Can film go through TSA security?
We recommend that you put undeveloped film and cameras containing undeveloped film in your carry-on bags or take undeveloped film with you to the checkpoint and ask for a hand inspection. For more prohibited items, please go to the 'What Can I Bring?' page.
The increased radiation dose emitted by CT scanners will have a damaging effect on your film, and once damaged, there is no turning back. Traditional damage by radiation causes fogging on your negatives, resulting in a loss of detail and color accuracy.
Take your film out of all its packaging and wrappers and store it in a transparent, ziplock bag (the same way you would for all your liquids in your hand luggage). This way you can easily show it to airport security for hand inspection!
The Transportation Security Administration (TSA) advises the following regarding film in disposable cameras. Never place undeveloped film (disposable cameras) in checked baggage. Security equipment used for screening checked baggage will damage undeveloped film.
In these cases, photographers should request hand inspection or pack the film in a lead-lined bag. We conducted a test at the airport by scanning a roll of Portra 400 three times through a traditional X-ray (not the CT scanner). The results were surprising, with minimal visible damage to the film.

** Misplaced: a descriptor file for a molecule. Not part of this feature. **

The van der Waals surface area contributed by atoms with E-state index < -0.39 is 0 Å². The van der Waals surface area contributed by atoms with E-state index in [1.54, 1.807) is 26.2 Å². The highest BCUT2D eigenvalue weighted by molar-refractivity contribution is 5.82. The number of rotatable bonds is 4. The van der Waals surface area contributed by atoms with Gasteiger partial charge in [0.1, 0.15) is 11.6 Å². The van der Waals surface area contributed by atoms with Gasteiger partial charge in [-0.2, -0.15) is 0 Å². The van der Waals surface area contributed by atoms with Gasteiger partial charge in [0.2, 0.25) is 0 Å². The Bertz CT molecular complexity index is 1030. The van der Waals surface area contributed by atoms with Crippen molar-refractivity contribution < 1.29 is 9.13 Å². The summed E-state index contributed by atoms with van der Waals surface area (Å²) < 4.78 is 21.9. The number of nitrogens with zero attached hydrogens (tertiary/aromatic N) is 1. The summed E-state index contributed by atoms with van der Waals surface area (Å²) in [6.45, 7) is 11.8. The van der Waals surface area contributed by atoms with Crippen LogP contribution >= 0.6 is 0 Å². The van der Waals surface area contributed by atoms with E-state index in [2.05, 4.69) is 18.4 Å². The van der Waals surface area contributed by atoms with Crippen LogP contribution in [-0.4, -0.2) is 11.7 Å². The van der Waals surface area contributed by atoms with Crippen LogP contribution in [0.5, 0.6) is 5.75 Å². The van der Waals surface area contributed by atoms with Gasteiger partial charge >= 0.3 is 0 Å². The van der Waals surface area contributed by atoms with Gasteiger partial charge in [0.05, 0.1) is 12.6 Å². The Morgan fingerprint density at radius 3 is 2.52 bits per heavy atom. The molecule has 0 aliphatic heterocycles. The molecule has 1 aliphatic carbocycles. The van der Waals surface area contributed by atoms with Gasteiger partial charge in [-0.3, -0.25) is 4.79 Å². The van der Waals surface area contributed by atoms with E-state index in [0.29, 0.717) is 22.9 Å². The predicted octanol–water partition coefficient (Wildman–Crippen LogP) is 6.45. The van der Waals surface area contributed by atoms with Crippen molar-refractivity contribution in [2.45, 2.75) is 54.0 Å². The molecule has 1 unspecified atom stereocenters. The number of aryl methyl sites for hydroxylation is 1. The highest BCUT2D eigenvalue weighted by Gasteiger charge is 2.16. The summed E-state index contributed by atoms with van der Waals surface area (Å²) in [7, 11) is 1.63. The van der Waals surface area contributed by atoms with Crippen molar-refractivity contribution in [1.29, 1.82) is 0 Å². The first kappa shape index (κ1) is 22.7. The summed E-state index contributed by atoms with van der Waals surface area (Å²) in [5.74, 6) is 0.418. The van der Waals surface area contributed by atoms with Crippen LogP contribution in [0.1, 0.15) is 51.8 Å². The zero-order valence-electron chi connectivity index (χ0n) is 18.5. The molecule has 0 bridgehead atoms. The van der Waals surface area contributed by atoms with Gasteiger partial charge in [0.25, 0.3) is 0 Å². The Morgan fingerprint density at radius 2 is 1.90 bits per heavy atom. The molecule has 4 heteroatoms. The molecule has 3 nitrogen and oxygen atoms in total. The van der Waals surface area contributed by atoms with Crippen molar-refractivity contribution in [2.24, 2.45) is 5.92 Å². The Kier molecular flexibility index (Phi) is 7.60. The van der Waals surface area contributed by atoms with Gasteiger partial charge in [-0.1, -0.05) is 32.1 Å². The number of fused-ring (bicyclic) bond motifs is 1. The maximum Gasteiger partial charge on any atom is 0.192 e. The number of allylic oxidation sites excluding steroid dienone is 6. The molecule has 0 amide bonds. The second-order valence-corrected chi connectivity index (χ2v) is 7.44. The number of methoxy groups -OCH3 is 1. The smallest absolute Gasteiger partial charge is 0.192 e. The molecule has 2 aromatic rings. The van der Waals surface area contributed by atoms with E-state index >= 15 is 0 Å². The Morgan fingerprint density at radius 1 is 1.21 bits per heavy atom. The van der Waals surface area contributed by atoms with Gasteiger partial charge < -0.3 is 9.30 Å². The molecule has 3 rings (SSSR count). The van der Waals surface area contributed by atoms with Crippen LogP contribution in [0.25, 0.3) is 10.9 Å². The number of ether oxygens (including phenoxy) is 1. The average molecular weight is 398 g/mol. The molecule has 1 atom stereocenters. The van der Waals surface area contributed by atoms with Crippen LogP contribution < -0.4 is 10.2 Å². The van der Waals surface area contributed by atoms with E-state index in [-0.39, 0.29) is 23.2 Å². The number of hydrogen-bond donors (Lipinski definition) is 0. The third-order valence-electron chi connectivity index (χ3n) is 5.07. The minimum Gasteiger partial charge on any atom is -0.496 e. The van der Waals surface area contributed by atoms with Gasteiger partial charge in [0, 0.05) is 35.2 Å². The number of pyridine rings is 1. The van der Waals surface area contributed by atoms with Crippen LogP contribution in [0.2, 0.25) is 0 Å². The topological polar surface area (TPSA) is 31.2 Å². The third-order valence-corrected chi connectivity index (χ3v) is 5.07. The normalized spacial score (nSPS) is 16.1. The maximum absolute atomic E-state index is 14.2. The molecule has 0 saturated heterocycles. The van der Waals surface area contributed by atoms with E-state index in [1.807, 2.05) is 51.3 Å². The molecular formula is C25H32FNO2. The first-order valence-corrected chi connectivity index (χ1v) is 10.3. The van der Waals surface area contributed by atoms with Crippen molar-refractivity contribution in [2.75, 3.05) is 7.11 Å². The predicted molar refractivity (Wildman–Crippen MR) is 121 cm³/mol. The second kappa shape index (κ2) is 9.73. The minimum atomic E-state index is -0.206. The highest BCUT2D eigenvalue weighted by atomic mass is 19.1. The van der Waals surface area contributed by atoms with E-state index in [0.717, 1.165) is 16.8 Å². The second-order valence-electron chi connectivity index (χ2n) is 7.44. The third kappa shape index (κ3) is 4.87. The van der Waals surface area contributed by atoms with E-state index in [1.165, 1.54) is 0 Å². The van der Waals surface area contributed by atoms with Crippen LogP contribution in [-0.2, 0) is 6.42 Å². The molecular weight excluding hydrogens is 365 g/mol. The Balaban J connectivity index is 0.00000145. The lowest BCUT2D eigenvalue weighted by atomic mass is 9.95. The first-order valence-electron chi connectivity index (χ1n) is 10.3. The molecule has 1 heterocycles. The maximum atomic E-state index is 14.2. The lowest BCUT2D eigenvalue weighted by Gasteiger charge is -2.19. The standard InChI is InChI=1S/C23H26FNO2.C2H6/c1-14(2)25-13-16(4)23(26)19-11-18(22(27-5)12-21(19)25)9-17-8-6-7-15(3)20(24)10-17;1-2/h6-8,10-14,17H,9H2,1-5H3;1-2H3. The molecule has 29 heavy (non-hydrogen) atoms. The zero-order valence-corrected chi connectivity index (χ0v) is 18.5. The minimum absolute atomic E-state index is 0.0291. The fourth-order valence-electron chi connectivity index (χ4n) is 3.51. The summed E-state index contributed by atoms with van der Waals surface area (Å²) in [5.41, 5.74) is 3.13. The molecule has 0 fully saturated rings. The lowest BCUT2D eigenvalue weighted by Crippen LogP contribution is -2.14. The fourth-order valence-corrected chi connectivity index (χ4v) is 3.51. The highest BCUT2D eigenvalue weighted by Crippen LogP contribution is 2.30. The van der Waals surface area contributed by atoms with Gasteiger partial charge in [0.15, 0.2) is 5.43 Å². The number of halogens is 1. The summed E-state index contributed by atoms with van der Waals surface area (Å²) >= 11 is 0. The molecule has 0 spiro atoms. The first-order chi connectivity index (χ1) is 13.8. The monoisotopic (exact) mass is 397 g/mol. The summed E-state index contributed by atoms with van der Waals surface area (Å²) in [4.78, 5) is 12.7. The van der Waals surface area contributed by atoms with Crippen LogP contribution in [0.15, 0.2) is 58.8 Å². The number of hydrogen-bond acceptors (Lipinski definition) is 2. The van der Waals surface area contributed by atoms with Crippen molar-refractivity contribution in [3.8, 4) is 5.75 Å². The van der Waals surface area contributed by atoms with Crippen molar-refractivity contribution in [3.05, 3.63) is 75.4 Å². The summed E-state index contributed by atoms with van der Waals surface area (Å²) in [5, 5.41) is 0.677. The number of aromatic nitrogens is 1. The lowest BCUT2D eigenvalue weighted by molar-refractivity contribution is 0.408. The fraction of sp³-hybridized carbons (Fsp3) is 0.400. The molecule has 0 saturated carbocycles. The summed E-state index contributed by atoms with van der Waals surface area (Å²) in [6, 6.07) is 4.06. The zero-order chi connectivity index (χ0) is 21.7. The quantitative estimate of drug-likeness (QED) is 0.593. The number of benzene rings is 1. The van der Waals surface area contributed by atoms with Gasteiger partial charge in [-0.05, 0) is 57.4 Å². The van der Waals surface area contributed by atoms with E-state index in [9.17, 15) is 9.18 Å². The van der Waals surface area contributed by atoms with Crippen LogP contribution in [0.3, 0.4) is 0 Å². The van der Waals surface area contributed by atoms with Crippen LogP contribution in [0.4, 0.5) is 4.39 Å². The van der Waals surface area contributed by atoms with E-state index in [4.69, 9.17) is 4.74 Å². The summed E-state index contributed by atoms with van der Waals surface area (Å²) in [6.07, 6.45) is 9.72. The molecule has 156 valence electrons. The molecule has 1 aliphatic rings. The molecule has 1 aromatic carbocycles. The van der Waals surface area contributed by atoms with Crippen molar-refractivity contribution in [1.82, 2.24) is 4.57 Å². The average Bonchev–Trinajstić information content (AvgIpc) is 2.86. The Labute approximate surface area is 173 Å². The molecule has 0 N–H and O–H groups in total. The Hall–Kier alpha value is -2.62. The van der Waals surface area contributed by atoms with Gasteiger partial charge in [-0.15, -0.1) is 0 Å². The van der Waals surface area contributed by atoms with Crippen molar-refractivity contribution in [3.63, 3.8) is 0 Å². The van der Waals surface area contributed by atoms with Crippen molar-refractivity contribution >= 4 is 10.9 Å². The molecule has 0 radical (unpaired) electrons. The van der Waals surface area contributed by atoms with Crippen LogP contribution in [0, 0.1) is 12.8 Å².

While many airports' X-ray machines aren't strong enough to cause damage to film with one pass, the damaging effect is cumulative, meaning that if you're going to go through multiple airports, you could end up with foggy film by the end of your trip.
X-ray machines affect your film. It's good to keep it in your carry-on instead of checked baggage, but the best option is to ask a security team member for a hand-check instead. Film in checked-in luggage will be most likely affected. In the past, the carry-on x-ray scanners did not damage the film.
if you're going with a camera, you'll need to take the camera out of the bag at the airport and deposit it in a separate bin for screening. You can help guarantee that the security screening procedure runs efficiently and without any needless delays by doing so.
If you aren't able to get it to a lab within a month, then fridging/freezing it (and taking appropriate steps when defrosting it) will preserve the film quality. Exposed film loses quality faster than unexposed film due to a chemical reaction that happens only after exposure to light.